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Indian J Pediatr. 2007 Apr;74(4):369-74.

Predictors of long term neurological outcome in bacterial meningitis.

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  • 1Department of Pediatrics, Postgraduate Institute of Medical Education and Research, Chandigarh, India.

Abstract

OBJECTIVE:

To study the long-term neurological and developmental outcome and the clinical and laboratory predictors of sequelae in children with acute bacterial meningitis (ABM).

METHODS:

Detailed clinical and demographic data was retrieved from the medical records of study children. Subsequently they were followed up for a minimum of 12 months after discharge for development, neurological and hearing assessment. All sequelae were identified and divided into minor or major. For analysis data was divided into 2 groups those with sequelae and without sequelae at follow-up. Statistical analysis was done using SPSS version 10.00 and Epi Info version 2000.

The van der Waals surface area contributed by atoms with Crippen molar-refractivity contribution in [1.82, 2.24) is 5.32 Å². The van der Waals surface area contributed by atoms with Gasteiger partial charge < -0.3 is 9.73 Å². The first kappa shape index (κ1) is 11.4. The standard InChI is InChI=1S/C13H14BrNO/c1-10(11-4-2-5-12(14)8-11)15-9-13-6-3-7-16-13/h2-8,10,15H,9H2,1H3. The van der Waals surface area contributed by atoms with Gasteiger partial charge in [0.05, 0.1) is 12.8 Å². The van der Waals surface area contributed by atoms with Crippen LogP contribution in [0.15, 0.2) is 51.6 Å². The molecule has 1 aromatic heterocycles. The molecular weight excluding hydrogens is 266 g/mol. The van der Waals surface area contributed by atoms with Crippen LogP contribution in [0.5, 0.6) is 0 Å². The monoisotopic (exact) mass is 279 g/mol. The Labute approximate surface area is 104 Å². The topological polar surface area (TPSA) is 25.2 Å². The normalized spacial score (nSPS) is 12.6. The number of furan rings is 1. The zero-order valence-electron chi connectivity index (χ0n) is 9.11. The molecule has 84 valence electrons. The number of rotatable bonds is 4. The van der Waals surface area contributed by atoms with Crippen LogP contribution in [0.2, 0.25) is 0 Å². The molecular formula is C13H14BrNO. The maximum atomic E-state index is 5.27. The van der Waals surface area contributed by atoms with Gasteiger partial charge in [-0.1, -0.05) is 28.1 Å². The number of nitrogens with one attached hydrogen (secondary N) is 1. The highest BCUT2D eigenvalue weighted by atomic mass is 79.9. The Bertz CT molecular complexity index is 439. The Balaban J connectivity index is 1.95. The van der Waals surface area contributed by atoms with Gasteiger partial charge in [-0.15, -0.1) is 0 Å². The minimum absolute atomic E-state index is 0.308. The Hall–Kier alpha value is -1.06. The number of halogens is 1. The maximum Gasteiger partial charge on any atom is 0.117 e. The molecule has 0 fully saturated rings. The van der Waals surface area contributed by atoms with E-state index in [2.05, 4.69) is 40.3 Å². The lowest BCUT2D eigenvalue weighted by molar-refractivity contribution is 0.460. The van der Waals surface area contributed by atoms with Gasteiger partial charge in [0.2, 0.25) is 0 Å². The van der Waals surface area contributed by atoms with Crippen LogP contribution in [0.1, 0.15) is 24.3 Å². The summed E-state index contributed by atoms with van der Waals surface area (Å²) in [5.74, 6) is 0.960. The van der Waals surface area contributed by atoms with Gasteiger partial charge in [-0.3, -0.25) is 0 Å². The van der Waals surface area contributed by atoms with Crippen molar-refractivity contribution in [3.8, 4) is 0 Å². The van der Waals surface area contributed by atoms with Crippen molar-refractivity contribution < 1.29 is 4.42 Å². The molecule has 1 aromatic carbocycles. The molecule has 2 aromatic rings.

RESULTS:

61 boys and 19 girls, a mean age of 31.4 +/= 41.9 months at the time of ABM, were included in the study. Of these 62.5% children were infants. Mean age at follow-up was 58.6 +/= 47.2 months. Sequelae were observed in 32 (40%) children (8 (10%) minor and 24 (30%) major). Mean social quotient at follow-up was 92.8 +/= 32.6. Developmentally 22 (37.9%) children were normal and 20 (34.5%) had global delay. Seizures (P=0.015), cranial nerve palsy (P=0.0065), abnormal deep tendon reflexes (P=0.002), Glasgow coma scale score (GCS) < 8 (P = 0.044) at admission, a CSF culture positive for bacteria and abnormal findings on ultrasonography or computed tomography of head at admission had significant association with sequelae at follow-up. All children (7/7) who had infarct on CT scan (P=0.001) and 12 (80%) of 15 patients who had hydrocephalus (OR - 9.0, 95% CI - 2.03-45.6, P=0.001) diagnosed on CT scan developed severe sequelae. On multiple regressions GCS score <8, presence of cranial nerve palsy and abnormal deep tendon reflexes were independent predictors of sequelae.

CONCLUSION:

Neurological and audiological sequelae and global developmental delay may be seen in about one third of survivors of bacterial meningitis. GCS score <8, presence of infarct or cranial nerve palsy, or hydrocephalous on CT/ ultrasound at admission may help in identification of children most likely to need long term follow up and rehabilitation.

PMID:
17476082
[PubMed - indexed for MEDLINE]
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